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Example Problem in the book, why is tension ignored?

  1. Dec 15, 2014 #1
    1. The problem statement, all variables and given/known data
    An Atwood machine consists of two masses, M and m, which are connected by an inelastic cord of negligible mass that passes over a pulley. If the pulley has radius R and moment of inertia I about its axle, determine the acceleration of the masses M and m.

    2. Relevant equations
    torque = dL/dt
    L(angular momentum) = R x v
    L = Iω

    3. The attempt at a solution

    This is the solution in the book. I have no idea why tension of the string is ignored.

    L = (m + M)vR + I(v/r) <- this part makes sense to me
    torque = mgR - MgR <- this part does not make sense to me

    Following the Atwood machine, shouldn't the forces for both m and M be something like
    ΣF = F(tension) - mg = ma (differing signs depending on which is going down, of course)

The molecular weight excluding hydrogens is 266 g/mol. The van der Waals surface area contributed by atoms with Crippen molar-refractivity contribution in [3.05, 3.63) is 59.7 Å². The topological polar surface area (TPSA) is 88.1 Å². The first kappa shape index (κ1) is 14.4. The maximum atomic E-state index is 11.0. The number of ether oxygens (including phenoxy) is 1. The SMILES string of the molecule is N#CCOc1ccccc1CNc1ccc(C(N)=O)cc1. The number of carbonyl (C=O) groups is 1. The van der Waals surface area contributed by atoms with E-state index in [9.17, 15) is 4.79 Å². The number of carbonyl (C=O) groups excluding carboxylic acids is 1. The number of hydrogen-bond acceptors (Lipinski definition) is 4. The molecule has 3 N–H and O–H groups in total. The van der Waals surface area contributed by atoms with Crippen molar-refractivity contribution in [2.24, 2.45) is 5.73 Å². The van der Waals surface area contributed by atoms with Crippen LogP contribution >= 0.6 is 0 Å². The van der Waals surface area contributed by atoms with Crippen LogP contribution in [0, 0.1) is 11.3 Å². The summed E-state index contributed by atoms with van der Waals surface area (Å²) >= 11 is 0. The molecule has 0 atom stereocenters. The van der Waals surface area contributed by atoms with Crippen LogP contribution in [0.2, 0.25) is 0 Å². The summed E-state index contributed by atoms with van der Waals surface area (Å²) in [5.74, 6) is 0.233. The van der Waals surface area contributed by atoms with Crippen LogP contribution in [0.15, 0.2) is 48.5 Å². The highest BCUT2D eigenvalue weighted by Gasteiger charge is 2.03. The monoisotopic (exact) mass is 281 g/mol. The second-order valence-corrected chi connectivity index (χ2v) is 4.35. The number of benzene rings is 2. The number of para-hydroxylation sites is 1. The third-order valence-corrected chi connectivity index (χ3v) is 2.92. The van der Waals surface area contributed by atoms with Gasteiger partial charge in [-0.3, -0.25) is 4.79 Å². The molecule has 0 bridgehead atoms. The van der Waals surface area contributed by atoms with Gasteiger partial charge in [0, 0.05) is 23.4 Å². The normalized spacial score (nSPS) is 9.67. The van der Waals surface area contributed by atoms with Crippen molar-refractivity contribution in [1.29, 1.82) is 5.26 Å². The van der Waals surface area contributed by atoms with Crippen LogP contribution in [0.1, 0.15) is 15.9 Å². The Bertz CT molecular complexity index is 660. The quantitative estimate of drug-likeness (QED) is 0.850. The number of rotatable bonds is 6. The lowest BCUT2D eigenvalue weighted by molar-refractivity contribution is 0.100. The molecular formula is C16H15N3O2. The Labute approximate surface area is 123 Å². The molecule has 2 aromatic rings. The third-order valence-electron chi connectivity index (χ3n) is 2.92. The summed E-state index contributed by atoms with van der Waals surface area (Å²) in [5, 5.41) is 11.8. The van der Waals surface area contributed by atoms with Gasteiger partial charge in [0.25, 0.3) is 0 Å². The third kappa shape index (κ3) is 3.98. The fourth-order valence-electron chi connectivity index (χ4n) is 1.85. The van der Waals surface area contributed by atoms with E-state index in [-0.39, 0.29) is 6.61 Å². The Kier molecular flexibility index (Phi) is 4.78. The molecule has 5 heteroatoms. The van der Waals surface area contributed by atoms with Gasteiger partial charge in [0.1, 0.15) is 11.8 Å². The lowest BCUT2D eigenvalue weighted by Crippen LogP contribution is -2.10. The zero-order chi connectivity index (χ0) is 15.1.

Instead, the book has it as ΣF = mg

    So then since torque is equal to RF, they get that torque = mgR

    But my idea is that torque in this case is equal to RF(tension of m) - RF(tension of M)
    which would mean that
    torque = R(ma + mg) - R(mg - ma)

    After this, we just plug torque into the t = dL/dt equation, and with the factored out velocity that we get from the total angular momentum, get acceleration from dv/dt and simple algebra reveals that the answer is a = (m-M)g/(m+M)+I/R^2.

    Any help would be appreciated!
     
  2. jcsd
  3. Dec 15, 2014 #2

    Doc Al

    User Avatar

    Staff: Mentor

    The book is treating the two masses and pulley as a single system. The tensions in the string would be internal to the system, so they can be ignored.

    You can certainly break up the problem and treat the two masses and pulley separately, getting three equations. Then you can solve for the acceleration that way.
     
  4. Dec 15, 2014 #3
    Hm, I just solved it using t = Ia with the 2 forces. So does does mean that dl/dt can only be used from an inertial frame of reference? Or do dl/dt = ia?
     
  5. Dec 15, 2014 #4

    Doc Al

    User Avatar

    Staff: Mentor

    If you mean the two tensions, then that's fine. ΣT = Iα

    If you let L = the angular momentum of the pulley only, then dL/dt will equal Iα.
     
  6. Dec 15, 2014 #5
    Ok, thanks!
     
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